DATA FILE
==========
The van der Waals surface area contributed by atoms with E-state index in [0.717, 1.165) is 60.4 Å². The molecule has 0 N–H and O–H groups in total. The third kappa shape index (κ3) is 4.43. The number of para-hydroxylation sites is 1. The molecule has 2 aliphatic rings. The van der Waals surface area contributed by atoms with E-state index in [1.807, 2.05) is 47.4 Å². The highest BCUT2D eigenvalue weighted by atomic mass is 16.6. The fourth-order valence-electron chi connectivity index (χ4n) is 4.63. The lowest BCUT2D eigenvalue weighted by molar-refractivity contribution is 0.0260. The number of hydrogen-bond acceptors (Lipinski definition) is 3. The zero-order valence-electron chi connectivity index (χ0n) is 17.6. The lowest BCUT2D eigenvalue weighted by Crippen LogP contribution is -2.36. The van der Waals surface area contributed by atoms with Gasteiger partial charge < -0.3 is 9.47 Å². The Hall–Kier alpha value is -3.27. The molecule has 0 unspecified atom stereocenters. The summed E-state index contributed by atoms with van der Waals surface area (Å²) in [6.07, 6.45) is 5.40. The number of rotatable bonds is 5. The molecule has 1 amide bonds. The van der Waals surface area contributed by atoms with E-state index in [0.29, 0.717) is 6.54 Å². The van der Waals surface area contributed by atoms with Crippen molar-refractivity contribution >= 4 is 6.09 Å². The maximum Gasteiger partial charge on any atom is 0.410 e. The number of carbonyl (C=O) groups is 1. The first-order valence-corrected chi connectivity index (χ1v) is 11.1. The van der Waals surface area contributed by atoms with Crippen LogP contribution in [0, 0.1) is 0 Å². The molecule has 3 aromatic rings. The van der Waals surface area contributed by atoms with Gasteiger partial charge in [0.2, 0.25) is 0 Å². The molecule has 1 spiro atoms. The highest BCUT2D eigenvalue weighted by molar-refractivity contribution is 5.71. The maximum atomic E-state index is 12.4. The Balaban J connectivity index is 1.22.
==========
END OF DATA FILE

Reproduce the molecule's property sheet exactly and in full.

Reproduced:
The van der Waals surface area contributed by atoms with E-state index in [0.717, 1.165) is 60.4 Å². The molecule has 0 N–H and O–H groups in total. The third kappa shape index (κ3) is 4.43. The number of para-hydroxylation sites is 1. The molecule has 2 aliphatic rings. The van der Waals surface area contributed by atoms with E-state index in [1.807, 2.05) is 47.4 Å². The highest BCUT2D eigenvalue weighted by atomic mass is 16.6. The fourth-order valence-electron chi connectivity index (χ4n) is 4.63. The lowest BCUT2D eigenvalue weighted by molar-refractivity contribution is 0.0260. The number of hydrogen-bond acceptors (Lipinski definition) is 3. The zero-order valence-electron chi connectivity index (χ0n) is 17.6. The lowest BCUT2D eigenvalue weighted by Crippen LogP contribution is -2.36. The van der Waals surface area contributed by atoms with Gasteiger partial charge < -0.3 is 9.47 Å². The Hall–Kier alpha value is -3.27. The molecule has 0 unspecified atom stereocenters. The summed E-state index contributed by atoms with van der Waals surface area (Å²) in [6.07, 6.45) is 5.40. The number of rotatable bonds is 5. The molecule has 1 amide bonds. The van der Waals surface area contributed by atoms with E-state index in [0.29, 0.717) is 6.54 Å². The van der Waals surface area contributed by atoms with Crippen molar-refractivity contribution >= 4 is 6.09 Å². The maximum Gasteiger partial charge on any atom is 0.410 e. The number of carbonyl (C=O) groups is 1. The first-order valence-corrected chi connectivity index (χ1v) is 11.1. The van der Waals surface area contributed by atoms with Crippen LogP contribution in [0, 0.1) is 0 Å². The molecule has 3 aromatic rings. The van der Waals surface area contributed by atoms with Gasteiger partial charge in [0.2, 0.25) is 0 Å². The molecule has 1 spiro atoms. The highest BCUT2D eigenvalue weighted by molar-refractivity contribution is 5.71. The maximum atomic E-state index is 12.4. The Balaban J connectivity index is 1.22.